The Sheriff Catches a Bride (Page 51)

The Sheriff Catches a Bride (Cowboys of Chance Creek #5)(51)
Author: Cora Seton

Was she his new girlfriend?

Then why would he attack Cab?

“Is that yours?” the woman asked when they passed the tree house.


“It looks… safe.”

Rose nodded. “It’s secret. No one knows about it. At least, no men know about it.”

“No men,” the woman said thoughtfully. “That’s good.”

Twenty minutes later, Claire, Morgan and Autumn stood at Carl’s front door. Rose let them in, saying, “She’s really spooked so go easy on her.”

“Jamie nearly didn’t take no for an answer when we told him he couldn’t come, too,” Claire said. “He was dying to tag along and find out why we were coming over here unexpectedly. Why is she so afraid of men?”

“I don’t know. She hasn’t told me much. Just that she’s come a long way to meet Aria’s daughter.”

“Aria’s daughter?” Claire’s face lost some of its color. “Is that how she put it? She knew my mother?”

“Our mother,” Morgan said softly. The two women glanced at each other, and Rose knew they were remembering the day Morgan had arrived in Chance Creek on a similar mission. Back then Claire didn’t know she had a half-sister. Morgan didn’t know Aria had died. Their first meeting hadn’t gone very well, from what Rose had heard.

Rose nodded and led the way into the living room. Claire and Morgan followed with Autumn trailing behind. Rose was glad Autumn had come as well; she always was a voice of reason when Claire’s hot temper flared.

“Fila, this is Claire Lassiter and Morgan Matheson. Claire and Morgan are both daughters of Aria Cruz. And this is Autumn Cruz. She married Aria’s son, Ethan.”

Fila stood and searched each woman’s face with her worried gaze. “I… Thank you so much. Your mother—she was a wonderful woman. She did so much…”

Rose thought Fila might faint and she hurried to her side and then helped her back to the couch.

“Are you from… Afghanistan?” Morgan said in wonder, moving to sit across from her. “I know my mother did some work there, helping women.”

“Your mother did much work there.” Fila leaned forward earnestly. “Great work. When we heard she died, the mountains themselves cried out with our sorrow.”

Rose couldn’t get over how American Fila looked, but how foreign she sounded. The mountains cried out? “You came all the way from Afghanistan? Just to thank Aria’s daughters?”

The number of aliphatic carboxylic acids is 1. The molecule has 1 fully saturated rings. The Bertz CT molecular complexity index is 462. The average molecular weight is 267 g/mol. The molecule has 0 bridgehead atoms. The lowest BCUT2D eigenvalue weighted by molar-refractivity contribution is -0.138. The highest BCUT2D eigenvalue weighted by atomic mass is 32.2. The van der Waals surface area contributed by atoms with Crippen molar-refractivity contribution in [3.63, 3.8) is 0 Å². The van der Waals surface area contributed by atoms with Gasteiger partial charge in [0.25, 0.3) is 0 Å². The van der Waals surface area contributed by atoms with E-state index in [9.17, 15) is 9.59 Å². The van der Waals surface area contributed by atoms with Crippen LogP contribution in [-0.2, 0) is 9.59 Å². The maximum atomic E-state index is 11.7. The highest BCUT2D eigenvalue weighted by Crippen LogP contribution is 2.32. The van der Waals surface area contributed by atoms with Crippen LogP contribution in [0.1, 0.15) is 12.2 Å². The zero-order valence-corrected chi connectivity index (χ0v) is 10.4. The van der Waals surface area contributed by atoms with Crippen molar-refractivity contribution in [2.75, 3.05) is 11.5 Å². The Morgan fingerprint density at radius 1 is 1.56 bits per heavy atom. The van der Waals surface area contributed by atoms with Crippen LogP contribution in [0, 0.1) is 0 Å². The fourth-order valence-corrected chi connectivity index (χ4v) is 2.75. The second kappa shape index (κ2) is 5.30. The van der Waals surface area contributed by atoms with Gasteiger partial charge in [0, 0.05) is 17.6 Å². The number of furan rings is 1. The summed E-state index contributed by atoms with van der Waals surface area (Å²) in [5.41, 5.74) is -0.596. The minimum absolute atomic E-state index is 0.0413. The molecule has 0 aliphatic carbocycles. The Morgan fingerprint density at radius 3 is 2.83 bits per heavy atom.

“No,” Fila looked down at her hands. “I should have; we all should have come just to say thank you, but no—it’s more than that. I… escaped.”

Comprehension dawned on Morgan’s face. “You were to be married? To someone you didn’t choose?” she prompted.

Fila nodded vigorously. “Yes, to a very bad man.”

“And you got away? You escaped all the way here? How is that possible?” Claire’s harsher tones made Rose want to jump in and protect Fila from her. Claire meant well, but she wasn’t always the softest touch.

“I know it sounds unlikely.” Fila looked from one to other. “But it wasn’t all the way here. They brought me to America. To marry a man here.”

“Someone brought you here to get married in America?” Claire sounded like she didn’t believe it.

“To reward him for his patience. For the service he was doing for his country.”

Rose got a bad feeling in the pit of her stomach. “Let me get this straight. There was an Afghani man here, being patient, and you were his reward?”

“Yes.” Fila watched her, as if willing her to understand.

“Oh, my God,” Morgan said, turning a stricken gaze toward the rest of them. “A terrorist?” She turned back toward Fila. “Was this man a terrorist?”

Fila nodded, her eyes bright with tears. “Yes, I think so. He’s a bad man.”

“How did you get away?” Morgan asked. “You must have been terrified!”

“Are you hurt?” Autumn said. “Should we call a doctor?”

“Wait,” Rose said, feeling like she’d lost the thread of the story somewhere. “Are you talking about the Taliban? Are you one of them?”

A tear spilled down Fila’s cheek. “I am an American,” she said, her voice breaking. “I was born here, I grew up here until I was twelve. I never wanted to leave. My family went back to Afghanistan for a visit.” She held her hands up in a pleading gesture. “My parents were killed by the Taliban. I was taken. I was raised by them. They thought they had made me one of their own. You have to understand how badly I wanted to come home. I waited so long.” Emotion clogged her voice and Rose wanted to comfort her but she knew they needed to hear it all. “I finally got my chance. When I learned I was coming to America, I knew I could get free.”

Rose was speechless. But Claire remained focused. Once again her sharp voice pierced through the rest of their murmurs. “Do these terrorists know where you are?”

Fila shook her head. “They don’t know what I look like. The men who brought me here are not my relatives, so they have not seen me without my burqa.”

“What burqa?” Claire pressed.

“How did you get away?” Rose asked, finally able to speak again.

“In the airport in New York. I said I needed…” she waved a hand as if struggling for the words. “I went to the ladies’ room, I took off my burqa, and…” she shrugged expressively. “They did not know who I was when I walked out!”

Rose laughed in disbelief. “That’s amazing.” Claire looked skeptical.

“I took trains, a bus, a car…” Fila said. “I kept coming until I made it here.”

“Because you wanted to see my mother?” Morgan said.

“No, I knew she had passed and I am so sorry for this. Many women in my country are sorry. But I had to thank the daughter who made a donation in her name. Without it, I would not be here today. I would not be free.”

The women looked at each other. “That was me,” Morgan said slowly. “When we found out what Mom had been doing when she traveled each year, I sent a donation to the organization she worked for over there. I thought she’d want me to.”

“Looks like it paid off,” Autumn said. “What will you do now, Fila? Do you have somewhere to go?”